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Buddhadharma : Winter 2011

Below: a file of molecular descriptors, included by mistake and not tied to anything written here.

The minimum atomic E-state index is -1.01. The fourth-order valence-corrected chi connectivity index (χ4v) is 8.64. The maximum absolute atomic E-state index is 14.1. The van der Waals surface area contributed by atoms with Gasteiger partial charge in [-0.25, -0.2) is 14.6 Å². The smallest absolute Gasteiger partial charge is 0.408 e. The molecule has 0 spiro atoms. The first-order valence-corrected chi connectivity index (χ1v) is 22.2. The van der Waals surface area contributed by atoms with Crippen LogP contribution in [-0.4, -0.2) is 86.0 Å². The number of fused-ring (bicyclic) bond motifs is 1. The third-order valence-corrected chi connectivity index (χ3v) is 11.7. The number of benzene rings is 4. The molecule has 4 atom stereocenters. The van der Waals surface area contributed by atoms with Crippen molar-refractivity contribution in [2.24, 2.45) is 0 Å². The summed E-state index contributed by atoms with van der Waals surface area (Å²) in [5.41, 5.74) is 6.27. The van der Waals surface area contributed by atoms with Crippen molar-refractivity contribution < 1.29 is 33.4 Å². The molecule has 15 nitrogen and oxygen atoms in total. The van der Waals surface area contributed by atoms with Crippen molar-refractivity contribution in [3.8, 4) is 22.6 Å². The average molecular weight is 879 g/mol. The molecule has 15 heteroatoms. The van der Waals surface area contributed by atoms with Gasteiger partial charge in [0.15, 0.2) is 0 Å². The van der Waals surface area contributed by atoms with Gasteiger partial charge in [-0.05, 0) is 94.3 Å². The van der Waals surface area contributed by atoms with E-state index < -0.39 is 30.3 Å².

BUDDHADHARMA: THE PRACTITIONER’S QUARTERLY WINTER 2 0 11 80 squarely on Naropa. His questions concentrated on the poets’ connection with the institution, and he frequently referred to the so-called “Poetry Wars” scandal there in 1975, which in his introduction he described as “color- ful” but to me, by now, seems sordid and old. Each of the poets was asked to give a brief spiritual autobiography, but I was disappointed that they weren’t encouraged to talk in more depth about the interpenetration of their dharma practices and writing. Maybe that’s unreasonable of me. Perhaps Whalen- Bridge tried, and the poets, knowing that these are things that cannot be talked about and can only be practiced, wisely remained silent. Writing as Enlightenment promises to take the field of Buddhist American literature into the twenty-first century, but does it? In the first volume in the series, The Emergence of Buddhist American Liter- ature, I expected to see multiple chapters focusing on works by Snyder, Kingston, and Johnson, along with Ernest Fenol- losa, Philip Whalen, Kerouac, Anne Waldman, Allen Ginsberg, and John Giorno. The theme of that volume was emergence, and these are the venerable pioneers of Buddhist American litera- ture. I was especially pleased to see a paper on the wonderful and lesser- known novel Monkey Bridge by Viet- namese law professor Lan Cao. The first volume featured a foreword by Kingston in addition to an interview with her, and an afterword by Johnson. There’s quite a bit of overlap between the first and third volumes, and the writers and works discussed seem to fall within a fairly narrow range. Writ- ing as Enlightenment again features Snyder, Kingston, and Johnson, and all but two of the writers discussed or interviewed were born in the early half of the 1900s. The great majority of the work was written in the midcentury, Reviews INSIGHT MEDITATION SOCIETY 1230 Pleasant Street, Barre MA 01005 • 978.355.4378 • www.dharma.org • email@example.com VISIT OUR WEBSITE FOR RETREAT CENTER AND FOREST REFUGE SCHEDULES Enter the refuge of an IMS retreat Experience silence and simplicity Strengthen awareness and kindness Build a foundation for wise and compassionate action